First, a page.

Twenty-one state championships over nearly five decades as a high school football coach makes picking favorite memories an almost impossible task.
Former Marshwood of Eliot coach Rod Wotton can attest to the struggle inherent in that challenge.
“I probably have a lot of them, but I can’t think of any,” said Wotton, who has emerged from a field of 32 candidates as the Bangor Daily News’ “Maine’s Greatest High School Football Coach of All Time.”
Readers cast more than 39,000 votes across five rounds in our online bracket, with Wotton topping John Wolfgram — the former coach at Madison, Gardiner, South Portland and Cheverus of Portland — in the final balloting with 76.6 percent of the vote.
Wotton’s road to victory also included “wins” over Mark Hackett of Bangor, Dick Mynahan of Lisbon, the late Harold “Tank” Violette and Earle “Pete” Cooper of Lawrence of Fairfield in the semifinals.
Wolfgram and the late Mike Landry of Biddeford were the other semifinalists.
Wolfgram and Landry both were assistants to Wotton on the West coaching staff at the inaugural Maine Shrine Lobster Bowl Classic, the annual summer all-star game featuring the state’s top seniors from the previous season. The West won the game.
“I didn’t have to do much,” recalled the 81-year-old Wotton, who resides in York. “That was a great staff. It was a lot of fun.
“Mike or John probably should be sitting here and not me,” he added. “I don’t figure I’m any better than they are.”
Wotton guided Marshwood to 17 state titles between 1966 and 1992 while becoming the only Maine high school football coach to capture gold balls in all four classes — all at the same school.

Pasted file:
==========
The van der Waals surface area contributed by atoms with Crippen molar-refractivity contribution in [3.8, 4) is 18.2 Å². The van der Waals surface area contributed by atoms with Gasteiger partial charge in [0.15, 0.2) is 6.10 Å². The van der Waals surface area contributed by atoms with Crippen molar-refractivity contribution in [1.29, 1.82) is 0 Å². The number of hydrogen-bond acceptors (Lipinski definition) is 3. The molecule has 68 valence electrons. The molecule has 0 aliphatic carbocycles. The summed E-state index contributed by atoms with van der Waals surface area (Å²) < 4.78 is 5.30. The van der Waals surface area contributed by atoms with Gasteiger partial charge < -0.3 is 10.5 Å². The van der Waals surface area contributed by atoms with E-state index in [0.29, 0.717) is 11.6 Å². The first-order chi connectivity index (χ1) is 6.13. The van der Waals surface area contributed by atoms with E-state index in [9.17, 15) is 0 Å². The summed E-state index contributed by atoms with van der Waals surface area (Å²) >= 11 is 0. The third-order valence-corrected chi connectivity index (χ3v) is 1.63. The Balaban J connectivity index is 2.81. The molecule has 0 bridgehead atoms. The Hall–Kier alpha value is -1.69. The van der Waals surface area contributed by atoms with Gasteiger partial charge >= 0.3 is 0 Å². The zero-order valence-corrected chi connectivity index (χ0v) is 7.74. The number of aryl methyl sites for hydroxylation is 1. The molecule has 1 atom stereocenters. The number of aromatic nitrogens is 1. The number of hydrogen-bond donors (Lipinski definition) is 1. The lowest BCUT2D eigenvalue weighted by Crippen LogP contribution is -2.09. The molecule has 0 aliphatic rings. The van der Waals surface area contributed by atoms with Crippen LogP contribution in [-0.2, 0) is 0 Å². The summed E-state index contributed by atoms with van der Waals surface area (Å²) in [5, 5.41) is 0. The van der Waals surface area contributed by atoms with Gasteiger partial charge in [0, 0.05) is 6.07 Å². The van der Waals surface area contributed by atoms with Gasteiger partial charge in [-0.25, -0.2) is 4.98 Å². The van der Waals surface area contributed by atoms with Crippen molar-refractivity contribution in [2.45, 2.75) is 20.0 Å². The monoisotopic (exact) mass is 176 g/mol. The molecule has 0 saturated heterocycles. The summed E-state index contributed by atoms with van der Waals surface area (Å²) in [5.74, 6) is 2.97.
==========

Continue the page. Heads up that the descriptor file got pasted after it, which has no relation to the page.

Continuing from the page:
Combined with 15 subsequent years and four more state-championship runs at St. Thomas Aquinas of Rochester, New Hampshire, he retired in 2010 as the winningest high school football coach in New England with 342 career victories.
“I always tried to treat them all the same,” Wotton said of his players. “All I asked the kids to do was give me all you’ve got. You can’t ask for anything more than that.”
Wotton was a three-sport athlete at Spaulding High School in Rochester, New Hampshire, who went on to graduate from the University of New Hampshire in 1961.
He began his coaching career as an assistant at South Berwick High School that fall and a year later became that school’s head coach.
Wotton led the team to his first state championship, in Class D, in 1966, the same year the school moved to neighboring Eliot and became Marshwood High School.
Wotton was a math and physical education teacher at Marshwood until 1994. He coached the Hawks to state titles during three different decades, the last one coming in Class A in 1989.
Marshwood also carved out a 45-game winning streak that ended during the 1987 playoffs, one that was the longest in the country at the time.
He stepped down as Marshwood’s head coach after the 1992 season.
“The moving up from Class D to Class A was because he wanted more competition to make the kids work harder,” said Norma Wotton, Rod’s wife of 60 years. “He thought they could do it, and they did.”
A likely key to Wotton’s coaching success was his consistency. One example was the way his teams played offensively from year to year.
“It was very close to the same all the time,” he said. “We called it a garbage offense because we threw a little bit of everything at you.”
Wotton coached briefly as an assistant at UNH before returning to the high school ranks in 1996 at St. Thomas Aquinas. There, his teams captured four more championships, the last one coming in 2006, 40 years after his first at Marshwood.
Wotton compiled a 342-81-3 overall head coaching record, including 220-33-1 during his time at Marshwood.
“I always said my chemistry matched the kids’ chemistry,” he said. “I told the kids that when they won, they weren’t as good as they thought they were and when they got beat, they weren’t as bad as they thought they were.”
Wotton was diagnosed with Parkinson’s disease in the early 2000’s but continued to coach until retiring after leading St. Thomas Aquinas to the New Hampshire Division V state final in 2010.
“I’m not ready to play football, that’s for sure,” he said of his health status. “With the help of my wife I’m getting along pretty good.
“I do all right as long as I do what she tells me.”